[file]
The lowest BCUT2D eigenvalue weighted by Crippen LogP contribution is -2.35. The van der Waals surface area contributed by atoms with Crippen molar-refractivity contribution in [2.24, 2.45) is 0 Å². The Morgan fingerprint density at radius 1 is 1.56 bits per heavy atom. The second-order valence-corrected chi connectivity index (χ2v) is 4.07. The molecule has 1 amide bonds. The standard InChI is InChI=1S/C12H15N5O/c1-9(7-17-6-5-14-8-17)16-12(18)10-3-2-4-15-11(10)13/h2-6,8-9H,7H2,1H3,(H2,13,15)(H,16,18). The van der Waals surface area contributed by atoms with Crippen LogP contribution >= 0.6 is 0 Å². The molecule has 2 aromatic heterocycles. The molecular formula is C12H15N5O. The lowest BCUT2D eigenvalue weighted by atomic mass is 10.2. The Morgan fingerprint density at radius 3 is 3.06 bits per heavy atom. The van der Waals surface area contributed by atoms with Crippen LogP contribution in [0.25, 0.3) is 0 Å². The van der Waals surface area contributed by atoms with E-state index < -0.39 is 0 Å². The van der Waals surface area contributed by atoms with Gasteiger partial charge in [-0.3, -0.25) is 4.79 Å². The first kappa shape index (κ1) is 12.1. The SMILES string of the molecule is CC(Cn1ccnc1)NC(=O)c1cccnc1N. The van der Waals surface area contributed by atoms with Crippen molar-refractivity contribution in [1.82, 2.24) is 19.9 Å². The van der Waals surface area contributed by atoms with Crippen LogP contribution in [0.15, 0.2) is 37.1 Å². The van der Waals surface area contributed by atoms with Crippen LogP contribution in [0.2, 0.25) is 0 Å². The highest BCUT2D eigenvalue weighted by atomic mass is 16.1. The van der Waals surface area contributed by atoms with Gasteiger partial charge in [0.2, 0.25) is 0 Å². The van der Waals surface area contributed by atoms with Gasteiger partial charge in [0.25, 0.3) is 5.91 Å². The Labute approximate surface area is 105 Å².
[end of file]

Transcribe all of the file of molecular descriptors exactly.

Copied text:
The lowest BCUT2D eigenvalue weighted by Crippen LogP contribution is -2.35. The van der Waals surface area contributed by atoms with Crippen molar-refractivity contribution in [2.24, 2.45) is 0 Å². The Morgan fingerprint density at radius 1 is 1.56 bits per heavy atom. The second-order valence-corrected chi connectivity index (χ2v) is 4.07. The molecule has 1 amide bonds. The standard InChI is InChI=1S/C12H15N5O/c1-9(7-17-6-5-14-8-17)16-12(18)10-3-2-4-15-11(10)13/h2-6,8-9H,7H2,1H3,(H2,13,15)(H,16,18). The van der Waals surface area contributed by atoms with Crippen LogP contribution >= 0.6 is 0 Å². The molecule has 2 aromatic heterocycles. The molecular formula is C12H15N5O. The lowest BCUT2D eigenvalue weighted by atomic mass is 10.2. The Morgan fingerprint density at radius 3 is 3.06 bits per heavy atom. The van der Waals surface area contributed by atoms with Crippen LogP contribution in [0.25, 0.3) is 0 Å². The van der Waals surface area contributed by atoms with E-state index < -0.39 is 0 Å². The van der Waals surface area contributed by atoms with Gasteiger partial charge in [-0.3, -0.25) is 4.79 Å². The first kappa shape index (κ1) is 12.1. The SMILES string of the molecule is CC(Cn1ccnc1)NC(=O)c1cccnc1N. The van der Waals surface area contributed by atoms with Crippen molar-refractivity contribution in [1.82, 2.24) is 19.9 Å². The van der Waals surface area contributed by atoms with Crippen LogP contribution in [0.15, 0.2) is 37.1 Å². The van der Waals surface area contributed by atoms with Crippen LogP contribution in [0.2, 0.25) is 0 Å². The highest BCUT2D eigenvalue weighted by atomic mass is 16.1. The van der Waals surface area contributed by atoms with Gasteiger partial charge in [0.2, 0.25) is 0 Å². The van der Waals surface area contributed by atoms with Gasteiger partial charge in [0.25, 0.3) is 5.91 Å². The Labute approximate surface area is 105 Å².